ChatGPT, created and maintained by OpenAI, went online on Nov. 30th, 2022. Since then, it’s been touted as a major advance in conversational artificial intelligence chatbot but also feared as a force to replace whole classes of knowledge workers. So, what is it really? What can it do? And, more importantly, what can’t it do? [None of this text was generated by ChatGPT, except the specific examples given below.]

ChatGPT, Language Models, Conversations, and Generation

The term Artificial Intelligence (AI) is used to design a wide range of systems, but this term obscures what they really are and creates anxiety in some people.

AI systems are any artificial systems that demonstrate some intelligence. They have been imagined since Antiquity, like Talon (ΤΑΛΩΝ), a giant humanoid automaton that was thought protecting the island of Cretes. Other such beings exist in other mythologies, like the Jewish golem (גּוֹלֶם), a humanoid being created from clay (although this one is more magical than artificial). But they really became popular, not coincidentally at the beginning of the Industrial Revolution, with Mary Shelley’s Frankestein and Karel Čapek's R.U.R., which reintroduced the ideas of intelligent, artificial beings and coined the term “robot”.

Most previous AI systems in mythologies and the literature are artificial general intelligence systems (AGI), i.e., systems that exhibit the same learning abilities as humans do, and could be considered to have a mind or a conscience of their own. In contrast, nowadays, AI systems, despite their names!, are weak AI systems, systems that perform one or a limited set of tasks.

ChatGPT falls in the second category of AI systems: it is a weak AI system. It is a chatbot, a system designed to receive natural language sentences as input and to output answers also in natural language.  It is based on a language model called Generative Pre-trained Transformer (hence the GPT in ChatGPT), which is itself a machine-learning model to generate natural language text. The GPT model at the heart of ChatGPT has been trained on a very, very large corpus of texts, taken from the World Wide Web (WWW) and other sources, via the Internet. In addition, ChatGPT was fine tuned using supervised learning and reinforcement learning. With supervised learning, ChatGPT creators could tailor certain answers by providing to the language models both an input and the expected output. With reinforcement learning, ChatGPT creators could further reinforce certain outputs for certain inputs by giving them higher scores. The GPT language model, the large corpus, and the improvements made by its creators make ChatGPT the most advanced, and complicated, chatbot running today. These also explain the quality of the outputs generated by ChatGPT and its seemingly unnatural ability to generate smart answers to any question.

Indeed, ChatGPT is, at its heart, a system to generate text. It cannot learn by itself and it does not understand the meaning of its answers. It is not an AGI system, it is a very, very good text generator. The reason for its ability and the quality of its answers is its training set. ChatGPT language model has been trained on 570 GB of text data, from the WWW, Wikipedia, even books, making up 300 billion words. Interestingly, when it comes to “understanding natural languages”, any child can do much better from much less data… hence again the difference between weak AI and AGI systems!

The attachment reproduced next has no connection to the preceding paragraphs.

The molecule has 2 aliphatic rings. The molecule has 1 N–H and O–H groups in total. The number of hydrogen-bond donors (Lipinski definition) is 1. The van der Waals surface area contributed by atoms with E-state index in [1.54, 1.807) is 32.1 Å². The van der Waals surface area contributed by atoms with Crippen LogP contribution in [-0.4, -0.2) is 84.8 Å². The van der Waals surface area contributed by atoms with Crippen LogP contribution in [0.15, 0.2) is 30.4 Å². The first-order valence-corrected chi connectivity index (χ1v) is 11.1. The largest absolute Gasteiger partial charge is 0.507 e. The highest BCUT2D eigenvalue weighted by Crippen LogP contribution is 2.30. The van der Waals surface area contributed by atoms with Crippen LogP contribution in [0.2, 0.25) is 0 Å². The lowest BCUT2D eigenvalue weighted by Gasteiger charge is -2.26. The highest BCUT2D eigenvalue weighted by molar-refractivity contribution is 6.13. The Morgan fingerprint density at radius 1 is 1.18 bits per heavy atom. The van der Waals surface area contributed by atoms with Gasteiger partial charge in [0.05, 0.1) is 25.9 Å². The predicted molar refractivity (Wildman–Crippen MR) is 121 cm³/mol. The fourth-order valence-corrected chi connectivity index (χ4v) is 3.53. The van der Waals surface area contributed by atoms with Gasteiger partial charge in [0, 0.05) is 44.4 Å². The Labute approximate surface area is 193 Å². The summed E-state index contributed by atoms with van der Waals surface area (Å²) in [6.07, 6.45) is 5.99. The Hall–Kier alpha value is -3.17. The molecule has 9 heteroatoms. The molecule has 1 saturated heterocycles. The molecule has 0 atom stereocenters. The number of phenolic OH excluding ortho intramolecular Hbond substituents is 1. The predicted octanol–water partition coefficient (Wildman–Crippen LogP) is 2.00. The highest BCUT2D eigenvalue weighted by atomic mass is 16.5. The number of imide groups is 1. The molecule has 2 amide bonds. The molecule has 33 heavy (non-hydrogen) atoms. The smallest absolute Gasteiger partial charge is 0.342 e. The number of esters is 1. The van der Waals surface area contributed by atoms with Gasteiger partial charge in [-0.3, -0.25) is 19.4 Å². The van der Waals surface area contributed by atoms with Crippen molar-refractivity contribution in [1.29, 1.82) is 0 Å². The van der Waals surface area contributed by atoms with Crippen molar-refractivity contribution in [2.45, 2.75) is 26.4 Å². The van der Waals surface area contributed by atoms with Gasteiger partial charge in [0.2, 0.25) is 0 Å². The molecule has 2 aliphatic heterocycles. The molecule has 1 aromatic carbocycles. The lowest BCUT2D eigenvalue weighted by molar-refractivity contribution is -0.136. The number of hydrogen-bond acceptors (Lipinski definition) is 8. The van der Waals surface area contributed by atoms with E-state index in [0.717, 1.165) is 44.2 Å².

ChatGPT and Knowledge Work

Since it was made accessible on-line, ChatGPT is denounced as a step to replace (some) knowledge workers like robots are replacing manual workers. There have been countless news articles claiming that ChatGPT could replace journalists. ChatGPT could also promote plagiarism, in particular among secondary and undergraduate students, who could use ChatGPT to generate text answering questions asked by professors. For example, ChatGPT generates the following text (excerpt) as an answer to the input “Write a text about the first day of school of a secondary student”:

"It's the first day of school and the excitement is palpable. For a secondary student, this day marks a new beginning and a chance to explore new opportunities. As they step out of the car and approach the entrance of the school, they feel a mix of nerves and anticipation. They've heard about the high school experience from friends and family, and now it's their turn to start this journey. The hallways are filled with the sounds of laughter, chatter, and the shuffling of feet as students make their way to their first class." [Generated by ChatGPT on 23/02/13]

Arguably, this text is pretty good and, indeed, does answer well the query given as input. Similarly, the text generated for an input like “Write a 50-word journalist report on a downed balloon” is also pretty good:

"A hot air balloon carrying 10 passengers and a pilot experienced an unexpected descent and made a safe landing in a field outside the city. All passengers and the pilot escaped without serious injury. The cause of the incident is under investigation, but a malfunction with the equipment is suspected. The pilot's quick thinking and professionalism are being praised. The authorities are conducting a full investigation to ensure the safety of air travelers in the future." [Generated by ChatGPT on 23/02/13]